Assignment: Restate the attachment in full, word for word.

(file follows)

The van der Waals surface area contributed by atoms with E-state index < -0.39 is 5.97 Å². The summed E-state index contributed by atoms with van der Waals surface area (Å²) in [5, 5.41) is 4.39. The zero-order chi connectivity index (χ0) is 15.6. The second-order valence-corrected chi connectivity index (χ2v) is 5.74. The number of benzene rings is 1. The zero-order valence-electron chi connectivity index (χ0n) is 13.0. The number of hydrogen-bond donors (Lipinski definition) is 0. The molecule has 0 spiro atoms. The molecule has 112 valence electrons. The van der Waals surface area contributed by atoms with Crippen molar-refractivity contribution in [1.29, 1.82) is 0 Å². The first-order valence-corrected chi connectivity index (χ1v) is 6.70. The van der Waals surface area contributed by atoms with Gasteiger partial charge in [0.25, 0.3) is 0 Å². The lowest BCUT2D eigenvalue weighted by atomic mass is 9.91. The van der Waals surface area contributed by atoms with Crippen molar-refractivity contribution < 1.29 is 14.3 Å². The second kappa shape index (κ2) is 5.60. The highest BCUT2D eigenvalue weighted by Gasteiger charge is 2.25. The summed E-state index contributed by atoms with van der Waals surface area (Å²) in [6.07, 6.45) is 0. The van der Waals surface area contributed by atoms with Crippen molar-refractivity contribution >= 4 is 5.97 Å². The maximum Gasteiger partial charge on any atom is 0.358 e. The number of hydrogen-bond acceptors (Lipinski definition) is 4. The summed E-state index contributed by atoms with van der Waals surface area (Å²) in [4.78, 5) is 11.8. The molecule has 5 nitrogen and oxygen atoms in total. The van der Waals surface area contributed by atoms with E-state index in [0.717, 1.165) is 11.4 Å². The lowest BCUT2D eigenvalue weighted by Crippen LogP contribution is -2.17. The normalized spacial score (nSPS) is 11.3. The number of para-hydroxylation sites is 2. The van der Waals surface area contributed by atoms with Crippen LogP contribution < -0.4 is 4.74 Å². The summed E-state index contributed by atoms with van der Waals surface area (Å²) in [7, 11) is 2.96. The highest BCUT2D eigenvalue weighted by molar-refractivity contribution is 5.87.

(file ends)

The van der Waals surface area contributed by atoms with E-state index < -0.39 is 5.97 Å². The summed E-state index contributed by atoms with van der Waals surface area (Å²) in [5, 5.41) is 4.39. The zero-order chi connectivity index (χ0) is 15.6. The second-order valence-corrected chi connectivity index (χ2v) is 5.74. The number of benzene rings is 1. The zero-order valence-electron chi connectivity index (χ0n) is 13.0. The number of hydrogen-bond donors (Lipinski definition) is 0. The molecule has 0 spiro atoms. The molecule has 112 valence electrons. The van der Waals surface area contributed by atoms with Crippen molar-refractivity contribution in [1.29, 1.82) is 0 Å². The first-order valence-corrected chi connectivity index (χ1v) is 6.70. The van der Waals surface area contributed by atoms with Gasteiger partial charge in [0.25, 0.3) is 0 Å². The lowest BCUT2D eigenvalue weighted by atomic mass is 9.91. The van der Waals surface area contributed by atoms with Crippen molar-refractivity contribution < 1.29 is 14.3 Å². The second kappa shape index (κ2) is 5.60. The highest BCUT2D eigenvalue weighted by Gasteiger charge is 2.25. The summed E-state index contributed by atoms with van der Waals surface area (Å²) in [6.07, 6.45) is 0. The van der Waals surface area contributed by atoms with Crippen molar-refractivity contribution >= 4 is 5.97 Å². The maximum Gasteiger partial charge on any atom is 0.358 e. The number of hydrogen-bond acceptors (Lipinski definition) is 4. The summed E-state index contributed by atoms with van der Waals surface area (Å²) in [4.78, 5) is 11.8. The molecule has 5 nitrogen and oxygen atoms in total. The van der Waals surface area contributed by atoms with E-state index in [0.717, 1.165) is 11.4 Å². The lowest BCUT2D eigenvalue weighted by Crippen LogP contribution is -2.17. The normalized spacial score (nSPS) is 11.3. The number of para-hydroxylation sites is 2. The van der Waals surface area contributed by atoms with Crippen LogP contribution < -0.4 is 4.74 Å². The summed E-state index contributed by atoms with van der Waals surface area (Å²) in [7, 11) is 2.96. The highest BCUT2D eigenvalue weighted by molar-refractivity contribution is 5.87.